Penguins notebook: Bylsma benefits from extra time off
Penguins coach Dan Bylsma's work was largely done after practice Tuesday, and he planned to spend part of the rest of the day relaxing — and watching one more video of an Islanders game.
For a coaching staff that easily could be showing signs of stress — the Penguins, after all, have dropped three consecutive playoff series — Bylsma indicated this wasn't the case by shedding some light on his playoff eve plan.
“But it's really going to be a casual watch of the game,” he said.
“We've feverishly spent the last 21⁄2 days or longer preparing and getting ready,” he said. “(Tuesday night) is going to be quiet. We're prepared, and now, we are kind of getting ready to open the gates for Game 1.”
In the regular season, when there is less time between games, the coaching staff would have spent the night before seriously watching video.
Bylsma, the 2011 winner of the Jack Adams Award for NHL's best coach, boasts a 28-22 career playoff record though he has lost three straight series after winning his first five.
Trying to counteract the Islanders' speed will be a difficult task for the Penguins, especially in regards to right wing Michael Grabner, who is considered the NHL's fastest skater.
The Penguins' Brenden Morrow wouldn't testify to that assessment, but he did say, “I know I'm not going to catch him.”
Defenseman Mark Eaton, a former Islander, said Grabner has “world-class speed and he knows how to use it. He seems to get a breakaway a game.”
“You don't really have to change your game too much,” he said. “You do have to be aware when he is on the ice, probably be a little more careful as ‘D' men when you have the puck on the blue line and not let him pick it off or have a shot blocked and have him going the other way.”
Niskanen acknowledged that Grabner sometimes “cheats on the offense” to get a jump toward the Penguins' goal.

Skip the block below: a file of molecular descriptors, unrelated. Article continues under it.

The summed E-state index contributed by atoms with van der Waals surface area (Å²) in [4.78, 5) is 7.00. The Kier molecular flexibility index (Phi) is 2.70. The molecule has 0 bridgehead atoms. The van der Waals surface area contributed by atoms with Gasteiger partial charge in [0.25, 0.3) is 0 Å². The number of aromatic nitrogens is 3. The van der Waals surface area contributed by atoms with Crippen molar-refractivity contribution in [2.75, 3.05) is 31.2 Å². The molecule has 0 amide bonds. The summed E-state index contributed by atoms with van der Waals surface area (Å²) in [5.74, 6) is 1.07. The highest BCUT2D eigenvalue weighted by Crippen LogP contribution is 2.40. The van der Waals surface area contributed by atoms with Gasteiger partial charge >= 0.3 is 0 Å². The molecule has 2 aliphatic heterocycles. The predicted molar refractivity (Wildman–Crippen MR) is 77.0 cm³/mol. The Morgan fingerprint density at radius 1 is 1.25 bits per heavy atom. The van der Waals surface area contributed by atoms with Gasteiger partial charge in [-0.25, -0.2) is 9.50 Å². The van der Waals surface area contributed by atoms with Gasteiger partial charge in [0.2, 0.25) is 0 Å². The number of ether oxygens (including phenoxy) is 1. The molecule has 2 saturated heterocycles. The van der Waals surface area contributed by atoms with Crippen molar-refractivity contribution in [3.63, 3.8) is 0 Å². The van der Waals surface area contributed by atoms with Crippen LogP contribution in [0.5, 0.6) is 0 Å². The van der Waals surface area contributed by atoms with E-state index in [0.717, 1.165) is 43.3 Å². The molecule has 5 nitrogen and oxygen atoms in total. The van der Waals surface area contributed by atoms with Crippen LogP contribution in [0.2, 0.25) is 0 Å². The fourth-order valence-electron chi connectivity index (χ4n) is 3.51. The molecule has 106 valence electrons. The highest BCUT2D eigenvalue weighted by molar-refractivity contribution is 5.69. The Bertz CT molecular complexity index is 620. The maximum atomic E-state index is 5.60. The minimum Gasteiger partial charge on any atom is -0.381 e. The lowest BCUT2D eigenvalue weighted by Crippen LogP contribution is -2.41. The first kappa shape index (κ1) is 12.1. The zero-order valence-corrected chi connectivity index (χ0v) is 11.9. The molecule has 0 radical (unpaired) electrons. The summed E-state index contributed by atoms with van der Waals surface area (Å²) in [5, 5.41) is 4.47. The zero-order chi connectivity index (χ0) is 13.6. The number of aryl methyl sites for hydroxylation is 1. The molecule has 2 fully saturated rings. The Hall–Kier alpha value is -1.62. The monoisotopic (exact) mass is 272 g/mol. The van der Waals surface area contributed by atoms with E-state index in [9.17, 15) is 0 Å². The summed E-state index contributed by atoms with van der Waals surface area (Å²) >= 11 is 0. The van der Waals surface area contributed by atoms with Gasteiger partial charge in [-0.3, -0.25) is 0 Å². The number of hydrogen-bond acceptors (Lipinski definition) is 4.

“But he's pretty smart about it. It seems to work out for him more often than not.”
Grabner has scored a number of important goals in his short career against the Penguins and can be especially dangerous killing penalties, though he produced one shorthanded goal this season.
The other star
Keeping an eye on center John Tavares also will be key.
Tavares received plenty of MVP buzz this season and will have the Penguins' attention.
“I think he has a really high hockey IQ,” defenseman Matt Niskanen said. “He's not a fast skater, but he's a strong skater. He can find his teammates really well, too.”
Staff writer Josh Yohe contributed. Jerry DiPaola is a staff writer for Trib Total Media. Reach him at email@example.com or via Twitter @JDiPaola_Trib.
Show commenting policy
TribLive commenting policy
You are solely responsible for your comments and by using TribLive.com you agree to our Terms of Service.
We moderate comments. Our goal is to provide substantive commentary for a general readership. By screening submissions, we provide a space where readers can share intelligent and informed commentary that enhances the quality of our news and information.
While most comments will be posted if they are on-topic and not abusive, moderating decisions are subjective. We will make them as carefully and consistently as we can. Because of the volume of reader comments, we cannot review individual moderation decisions with readers.
We value thoughtful comments representing a range of views that make their point quickly and politely. We make an effort to protect discussions from repeated comments either by the same reader or different readers.
We follow the same standards for taste as the daily newspaper. A few things we won't tolerate: personal attacks, obscenity, vulgarity, profanity (including expletives and letters followed by dashes), commercial promotion, impersonations, incoherence, proselytizing and SHOUTING. Don't include URLs to Web sites.
We do not edit comments. They are either approved or deleted. We reserve the right to edit a comment that is quoted or excerpted in an article. In this case, we may fix spelling and punctuation.
We welcome strong opinions and criticism of our work, but we don't want comments to become bogged down with discussions of our policies and we will moderate accordingly.
We appreciate it when readers and people quoted in articles or blog posts point out errors of fact or emphasis and will investigate all assertions. But these suggestions should be sent via e-mail. To avoid distracting other readers, we won't publish comments that suggest a correction. Instead, corrections will be made in a blog post or in an article.
Subscribe today! Click here for our subscription offers.